Another weekend in deepest, darkest Derbyshire (http://en.wikipedia.org/wiki/Derbyshire), another baking hot day under the sun. Now, there has been a precedent for this. Apparently and according to records, in 1739, they even encountered three consecutive weekends of unbridled sunshine and smiles, but locals just believe this to be an urban myth. So of course the camera just has to come out.
Off I trotted, beard, camera, shades and hat firmly in place, looking every inch like I deserved to be on some kind of register (I don’t deserve this, just to allay any fears!) and parked my car at Broadbottom station. I make be using creative license in some elements of this posting, but use of the name Broadbottom is not one of them. I meandered out of the car park, left at the war memorial that remembers our valiant heroes of the past and then pointed myself down the hill and in to the woods. Down, down I went, further in to the muggy darkness and out of the way of the world. A right turn at the bottom and I found myself on a wandering path and as ever, it would have been rude not to take the path presented to me. To my left I could hear water, to my right was one of the joys of the English countryside, huge spikes of metal joined together to protect what looked like a series of dead and fetid ponds. I kept my gaze to the left and eventually found the water.
A beautiful river flowed past, wended and babbled its merry way and there in front of me, what did I spy? Of course, I found an old Dye works with its incumbent dye vats. On first look they appeared to be a series of very deep, stone graves for a very organised killing company, but the handy little note put paid to that line of thinking. A river, stone graves/dye vats and all surrounded by nature’s bounty of flowers. I couldn’t get my camera out quick enough. I leap over the vats, up the stairs and across the stepping stones in the river. I poked my camera in to beds of blue and yellow posies, jammed up the noses of fox gloves and harrassed the flying yellow and black things that seemed unperturbed by my presence. I was in heaven. Humming to myself, smiling like a mentally deficient fairground attraction and leaping around, all the while clicking away with gay abandon.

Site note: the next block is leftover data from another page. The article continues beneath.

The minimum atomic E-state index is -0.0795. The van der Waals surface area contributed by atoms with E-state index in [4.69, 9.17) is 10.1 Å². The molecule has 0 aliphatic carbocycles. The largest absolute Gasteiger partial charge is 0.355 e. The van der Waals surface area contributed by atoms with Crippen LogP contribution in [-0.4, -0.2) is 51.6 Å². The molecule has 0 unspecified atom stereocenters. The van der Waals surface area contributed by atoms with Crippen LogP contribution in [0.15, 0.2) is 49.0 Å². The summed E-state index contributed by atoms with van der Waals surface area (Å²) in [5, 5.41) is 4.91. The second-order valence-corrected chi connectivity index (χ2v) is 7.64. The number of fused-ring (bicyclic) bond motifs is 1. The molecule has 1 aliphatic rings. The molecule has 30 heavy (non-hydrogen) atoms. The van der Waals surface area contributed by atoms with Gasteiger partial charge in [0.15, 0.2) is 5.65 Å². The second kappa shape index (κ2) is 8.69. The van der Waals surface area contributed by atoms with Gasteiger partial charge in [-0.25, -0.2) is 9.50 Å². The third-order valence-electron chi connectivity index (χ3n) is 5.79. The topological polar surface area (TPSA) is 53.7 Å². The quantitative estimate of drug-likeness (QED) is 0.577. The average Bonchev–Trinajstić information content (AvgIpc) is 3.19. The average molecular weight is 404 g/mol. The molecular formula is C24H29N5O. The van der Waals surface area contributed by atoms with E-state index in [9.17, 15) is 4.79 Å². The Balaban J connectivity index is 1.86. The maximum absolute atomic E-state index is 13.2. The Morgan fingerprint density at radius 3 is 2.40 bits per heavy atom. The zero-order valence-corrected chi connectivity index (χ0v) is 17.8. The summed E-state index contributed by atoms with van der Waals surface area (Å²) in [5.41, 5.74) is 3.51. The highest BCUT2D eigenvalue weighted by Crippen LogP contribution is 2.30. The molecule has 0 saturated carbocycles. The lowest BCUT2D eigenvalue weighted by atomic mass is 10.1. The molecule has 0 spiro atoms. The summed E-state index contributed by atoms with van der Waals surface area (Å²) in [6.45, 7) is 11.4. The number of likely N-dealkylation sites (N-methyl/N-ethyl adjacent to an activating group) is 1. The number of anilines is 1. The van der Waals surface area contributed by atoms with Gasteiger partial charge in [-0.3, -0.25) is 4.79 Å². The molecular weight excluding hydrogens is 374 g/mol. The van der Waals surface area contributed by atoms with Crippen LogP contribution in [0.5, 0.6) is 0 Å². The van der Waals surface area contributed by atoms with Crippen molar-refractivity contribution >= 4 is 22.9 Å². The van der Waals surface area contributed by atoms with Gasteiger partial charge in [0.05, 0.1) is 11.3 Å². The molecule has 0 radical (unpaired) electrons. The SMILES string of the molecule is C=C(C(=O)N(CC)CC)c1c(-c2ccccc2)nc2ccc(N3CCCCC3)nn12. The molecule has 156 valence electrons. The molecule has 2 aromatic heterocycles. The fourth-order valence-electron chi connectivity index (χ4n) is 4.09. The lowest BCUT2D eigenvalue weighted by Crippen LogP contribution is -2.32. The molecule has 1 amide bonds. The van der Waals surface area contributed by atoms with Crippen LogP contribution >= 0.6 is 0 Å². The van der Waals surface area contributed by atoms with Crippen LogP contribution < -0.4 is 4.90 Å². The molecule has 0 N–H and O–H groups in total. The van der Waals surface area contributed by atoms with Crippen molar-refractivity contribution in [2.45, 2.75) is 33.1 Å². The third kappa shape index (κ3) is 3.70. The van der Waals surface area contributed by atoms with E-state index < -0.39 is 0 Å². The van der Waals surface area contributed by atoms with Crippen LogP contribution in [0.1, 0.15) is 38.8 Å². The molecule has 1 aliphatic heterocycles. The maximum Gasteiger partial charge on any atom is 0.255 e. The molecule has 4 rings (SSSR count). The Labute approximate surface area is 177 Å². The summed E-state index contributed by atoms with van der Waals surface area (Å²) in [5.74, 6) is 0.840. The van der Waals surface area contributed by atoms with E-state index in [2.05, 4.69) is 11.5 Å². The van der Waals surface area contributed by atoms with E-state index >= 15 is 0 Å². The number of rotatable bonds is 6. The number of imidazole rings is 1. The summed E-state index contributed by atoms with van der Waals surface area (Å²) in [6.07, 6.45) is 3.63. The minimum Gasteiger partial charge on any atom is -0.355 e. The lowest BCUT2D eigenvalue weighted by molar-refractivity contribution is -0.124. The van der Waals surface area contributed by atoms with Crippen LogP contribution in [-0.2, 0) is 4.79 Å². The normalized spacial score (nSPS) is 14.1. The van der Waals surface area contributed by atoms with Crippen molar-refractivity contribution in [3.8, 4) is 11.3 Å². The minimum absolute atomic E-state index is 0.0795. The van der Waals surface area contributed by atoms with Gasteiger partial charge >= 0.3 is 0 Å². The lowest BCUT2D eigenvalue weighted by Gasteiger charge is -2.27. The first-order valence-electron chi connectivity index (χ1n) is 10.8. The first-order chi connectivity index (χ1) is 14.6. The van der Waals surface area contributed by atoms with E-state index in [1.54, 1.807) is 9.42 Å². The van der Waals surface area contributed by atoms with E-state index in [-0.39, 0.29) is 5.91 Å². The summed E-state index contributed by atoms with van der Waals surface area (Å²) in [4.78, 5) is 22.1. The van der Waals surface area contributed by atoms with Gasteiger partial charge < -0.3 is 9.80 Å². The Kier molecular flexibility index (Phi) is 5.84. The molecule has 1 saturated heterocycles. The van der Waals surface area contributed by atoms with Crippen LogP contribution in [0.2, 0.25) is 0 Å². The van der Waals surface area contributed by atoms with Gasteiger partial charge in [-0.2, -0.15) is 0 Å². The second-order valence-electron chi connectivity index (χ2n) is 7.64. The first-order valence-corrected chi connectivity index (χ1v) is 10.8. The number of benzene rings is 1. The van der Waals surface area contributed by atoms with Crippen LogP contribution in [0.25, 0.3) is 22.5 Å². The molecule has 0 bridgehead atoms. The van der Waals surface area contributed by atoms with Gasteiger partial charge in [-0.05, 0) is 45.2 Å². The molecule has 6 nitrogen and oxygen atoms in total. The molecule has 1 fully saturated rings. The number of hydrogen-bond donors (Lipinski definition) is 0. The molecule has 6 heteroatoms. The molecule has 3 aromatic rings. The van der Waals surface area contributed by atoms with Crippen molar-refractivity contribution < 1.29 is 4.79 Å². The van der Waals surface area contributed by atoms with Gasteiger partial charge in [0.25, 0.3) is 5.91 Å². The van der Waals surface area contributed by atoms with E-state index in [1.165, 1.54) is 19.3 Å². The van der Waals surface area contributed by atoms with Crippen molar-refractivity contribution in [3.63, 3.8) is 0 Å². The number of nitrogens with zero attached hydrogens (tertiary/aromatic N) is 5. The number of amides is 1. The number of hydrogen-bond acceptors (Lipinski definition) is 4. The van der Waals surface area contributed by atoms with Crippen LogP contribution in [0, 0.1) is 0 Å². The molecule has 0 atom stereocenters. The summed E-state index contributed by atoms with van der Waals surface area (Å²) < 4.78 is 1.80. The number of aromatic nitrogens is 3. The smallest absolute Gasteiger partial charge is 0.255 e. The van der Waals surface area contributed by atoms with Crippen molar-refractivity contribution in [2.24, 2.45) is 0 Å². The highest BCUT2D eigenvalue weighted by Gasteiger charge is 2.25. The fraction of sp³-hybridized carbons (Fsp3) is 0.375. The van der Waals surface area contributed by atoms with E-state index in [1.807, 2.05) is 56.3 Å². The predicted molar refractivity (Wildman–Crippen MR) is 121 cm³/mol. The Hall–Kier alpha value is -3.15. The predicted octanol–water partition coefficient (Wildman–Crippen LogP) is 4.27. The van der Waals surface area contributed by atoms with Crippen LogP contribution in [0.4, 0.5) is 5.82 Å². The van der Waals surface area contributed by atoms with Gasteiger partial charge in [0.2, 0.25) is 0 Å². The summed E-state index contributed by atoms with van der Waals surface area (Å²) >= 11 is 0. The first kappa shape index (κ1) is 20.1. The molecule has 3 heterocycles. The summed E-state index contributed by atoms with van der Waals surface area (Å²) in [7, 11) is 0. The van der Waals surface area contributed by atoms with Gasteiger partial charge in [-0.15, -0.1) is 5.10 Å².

And then I saw him. Back up the deserted pathway he shuffled, blue jeans, purple t-shirt and red converse. His slouched gaze was directly ahead and looking at me. From his vantage point, dependent on how long he’d been there and how slow he was at walking, he would have seen my full and acrobatic display. He would have seen my interrogating the flowers, reveling in the graves/dye vats and probably heard my tuneful humming.
As I looked down from my lofty position on top of the vats, I stopped. I stopped leaping, stopped jabbing my camera at innocent flowers and cleared my throat. Despite the full and secure knowledge that I had been doing nothing more than enjoying myself in the smorgasbord of photographic loveliness, I suddenly felt as though I had been rumbled. The inner 6 year old had deserted me. Calmly and with a casual air of “Yeah, whatever”, I leapt down from the uppermost vat on to the path below me, brushed myself down, plugged my headphones even deeper started to walk towards him. slowly but finally we met, fleetingly. As he passed, I kept my eyes dead ahead, nonchalant and aloof. As his facial whisps and violent pimples advised, he couldn’t have been more than 14. I was safe, I was the adult here. I relaxed. Then, just as he passed me by, and this may have been reawakened teenage paranoia, a gust of wind or a technical glitch on my iPod, but I could have sworn I heard him utter the withering phrase; “Tit”.